Like the after-taste of a very fine chocolate, memories of all that I experienced continue swirling in my mind. Quality and ethics grow together and are the future of chocolate-making. As chocolate manufacturers search for quality beans, they increasingly work hand in hand with cocoa growers, sharing and acknowledging each other’s expertise.

Cocoa producers Dominican Republic

Through its long-term partnerships with cocoa growers, Valrhona demonstrates that quality based on ethical values is achievable.

Valrhona and Rizek cacao

Look out for its new Dominican origin Grand Cru milk chocolate, Bahibe Lactée, named after the Bayahibe Rose cactus, the Dominican Republic’s iconic national flower. At 46%, its high cocoa content gives it all the intense cocoa notes of dark chocolate. With a hint of dried fruit and a touch of citrus, this is a milk chocolate very different to any other that I have tasted.

Categories: Chocolatiers, Cocoa, Cocoa production, Cocoa Varieties, Dominican Republic, Plantations, Sensory, Valrhona

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16 replies

  1. I would LOVE to visit a real cocoa plantation, and Valrhona is top notch!

  2. Very nice Juliet. I was wondering where Loma Sotavento is located? Did you get a chance to visit Rizek’s Sendero de Cacao?

  3. Another interesting and great article!!! Thank you for sharing Juliet!!!

  4. Thank you for tipping me off that Vahlrona is making a single origin milk chocolate. It sounds incredible! I have got to get my hands on some.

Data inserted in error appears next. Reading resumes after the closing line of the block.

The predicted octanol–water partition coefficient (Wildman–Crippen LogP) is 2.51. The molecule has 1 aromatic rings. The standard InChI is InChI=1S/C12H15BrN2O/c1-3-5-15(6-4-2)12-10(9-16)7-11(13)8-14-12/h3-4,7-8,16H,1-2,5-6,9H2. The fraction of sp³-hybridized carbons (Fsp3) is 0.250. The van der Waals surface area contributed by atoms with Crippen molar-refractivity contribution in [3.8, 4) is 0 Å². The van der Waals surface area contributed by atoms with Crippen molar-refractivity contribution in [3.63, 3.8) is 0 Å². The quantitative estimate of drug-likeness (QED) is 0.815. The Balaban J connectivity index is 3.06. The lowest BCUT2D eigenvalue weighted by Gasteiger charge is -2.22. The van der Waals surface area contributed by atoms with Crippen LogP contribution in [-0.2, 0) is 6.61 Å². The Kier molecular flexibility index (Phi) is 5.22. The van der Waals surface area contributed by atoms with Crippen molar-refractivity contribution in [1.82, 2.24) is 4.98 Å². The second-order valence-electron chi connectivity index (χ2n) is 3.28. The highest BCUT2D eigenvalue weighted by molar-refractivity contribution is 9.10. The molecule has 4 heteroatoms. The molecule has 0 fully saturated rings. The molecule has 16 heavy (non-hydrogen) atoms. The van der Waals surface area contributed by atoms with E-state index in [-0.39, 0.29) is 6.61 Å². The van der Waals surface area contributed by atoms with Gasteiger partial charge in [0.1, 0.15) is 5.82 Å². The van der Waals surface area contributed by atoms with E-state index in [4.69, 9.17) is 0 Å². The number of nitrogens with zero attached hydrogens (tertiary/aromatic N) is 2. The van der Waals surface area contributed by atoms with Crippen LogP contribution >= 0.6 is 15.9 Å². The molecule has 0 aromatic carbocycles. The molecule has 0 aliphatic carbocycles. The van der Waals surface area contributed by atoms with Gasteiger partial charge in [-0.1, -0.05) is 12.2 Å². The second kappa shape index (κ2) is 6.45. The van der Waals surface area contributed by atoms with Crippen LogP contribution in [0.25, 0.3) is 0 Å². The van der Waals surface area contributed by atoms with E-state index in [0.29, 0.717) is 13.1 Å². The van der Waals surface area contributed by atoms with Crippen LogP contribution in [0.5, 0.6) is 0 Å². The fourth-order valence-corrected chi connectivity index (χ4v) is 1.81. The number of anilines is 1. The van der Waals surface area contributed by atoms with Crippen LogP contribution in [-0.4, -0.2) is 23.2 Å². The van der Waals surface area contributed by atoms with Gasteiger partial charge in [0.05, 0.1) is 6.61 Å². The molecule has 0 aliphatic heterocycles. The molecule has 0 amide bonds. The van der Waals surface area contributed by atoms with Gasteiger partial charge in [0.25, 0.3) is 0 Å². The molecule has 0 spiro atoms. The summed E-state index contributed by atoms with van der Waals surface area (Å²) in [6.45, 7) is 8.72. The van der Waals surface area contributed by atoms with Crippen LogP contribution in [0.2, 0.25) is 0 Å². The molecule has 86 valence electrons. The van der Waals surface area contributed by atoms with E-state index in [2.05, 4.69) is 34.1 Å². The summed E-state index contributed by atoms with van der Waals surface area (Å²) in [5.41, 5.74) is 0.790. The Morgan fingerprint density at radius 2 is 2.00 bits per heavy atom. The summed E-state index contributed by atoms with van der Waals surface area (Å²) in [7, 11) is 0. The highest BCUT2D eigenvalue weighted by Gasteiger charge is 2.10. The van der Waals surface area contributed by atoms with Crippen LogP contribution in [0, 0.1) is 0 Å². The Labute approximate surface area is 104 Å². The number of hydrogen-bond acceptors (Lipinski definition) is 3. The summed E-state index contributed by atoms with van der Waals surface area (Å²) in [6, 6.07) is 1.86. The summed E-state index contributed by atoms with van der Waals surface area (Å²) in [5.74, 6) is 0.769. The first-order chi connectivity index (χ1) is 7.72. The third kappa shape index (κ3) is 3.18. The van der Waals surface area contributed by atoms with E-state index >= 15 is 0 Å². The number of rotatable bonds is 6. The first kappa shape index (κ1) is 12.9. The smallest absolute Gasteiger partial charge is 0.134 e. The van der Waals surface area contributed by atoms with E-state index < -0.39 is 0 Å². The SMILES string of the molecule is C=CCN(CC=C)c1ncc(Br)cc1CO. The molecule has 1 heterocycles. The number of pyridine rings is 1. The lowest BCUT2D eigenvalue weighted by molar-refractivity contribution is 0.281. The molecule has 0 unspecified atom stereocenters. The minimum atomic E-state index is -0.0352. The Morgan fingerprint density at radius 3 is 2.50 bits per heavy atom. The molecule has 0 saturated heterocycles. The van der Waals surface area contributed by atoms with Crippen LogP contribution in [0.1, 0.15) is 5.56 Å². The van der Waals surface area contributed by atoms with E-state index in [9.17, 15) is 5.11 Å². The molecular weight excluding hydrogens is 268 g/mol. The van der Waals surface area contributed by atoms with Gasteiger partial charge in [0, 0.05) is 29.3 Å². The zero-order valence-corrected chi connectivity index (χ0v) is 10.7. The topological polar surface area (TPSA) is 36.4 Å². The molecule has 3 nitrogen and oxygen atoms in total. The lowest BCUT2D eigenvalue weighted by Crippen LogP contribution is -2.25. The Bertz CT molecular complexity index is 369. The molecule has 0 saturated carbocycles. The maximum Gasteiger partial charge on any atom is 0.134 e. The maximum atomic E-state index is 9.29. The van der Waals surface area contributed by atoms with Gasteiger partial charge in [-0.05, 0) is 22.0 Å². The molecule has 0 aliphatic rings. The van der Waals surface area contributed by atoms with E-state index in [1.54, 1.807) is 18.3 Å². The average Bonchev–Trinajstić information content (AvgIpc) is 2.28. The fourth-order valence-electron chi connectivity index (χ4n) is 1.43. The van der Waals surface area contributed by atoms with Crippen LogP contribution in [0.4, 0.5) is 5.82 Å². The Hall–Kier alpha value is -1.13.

5. Un très beau article !!!

  6. j’adore tes articles, et puis qui sait peut etre qu’un jour tu ecriras un article sur mes plantations? …

  7. Juliet its always great to read and learn from your expierence about the “Food of the Gods”

    If you ever do decide to start up your own exclusive quality cocoa plantation I would be very interested
    in hearing from you.

    Looking forward to your next cocoa expierence.

  8. Reblogged this on pkirtika's Blog and commented:

  9. Juliet, I love how in-depth you get. I hope you are writing a book about this, b/c I fear so much of your lovely details are lost on the fast-paced, quick attention span audience the internet has turned so many of us into. You provide so many lovely details. Very interesting. Also – your post on the cocoa farmers is no longer available, but it was well done too! -Renee

  10. Felicidades Juliet Bray, hermoso y profesional artículo. Quizás conociste a mi mamá en tu visita a Rizek Cacao Co. Ella trabaja en la oficina desde 1975 se llama Elsa Concepción. Yo nací en 1976, te puedo decir que el esmero de Rizek por desarrollar un producto orgánico de primera calidad ha sido como una religión. El cacao en el pais viene siendo lo que para Cuba es el Tabaco “Habano Cigar” aunque hace tiempo los superamos en Cigarros Premium, jajaja any way interesante artículo. Mario Burgos. Connecticut

  11. hello Juliet, very enjoyable to read your articles! It is a great trend that even the very big names in chocolate decide to invest in plantations – they also need to now with the modern consumer demanding traceable products to verify a decent origin and cultivation, fair trade conditions etc. Here in Costa Rica the development is a little different as we are “re-claiming” the final product and make our own fine chocolate for export, thus leaving a greater part of the added value here in the country where the cacao grows – to us that is “more than fair” trade, trying to break down the old colonial pattern and division of labour. Please drop me a line if and when you come to Costa Rica – the Happiest Nation on Earth (not least due to chocolate I am sure!)

  12. hello juliet, I would like to visit the Loma Sotavento cacao farm. Do you remember the nearest town, or in what area on the North Coast it is located? Thanks for a great article 🙂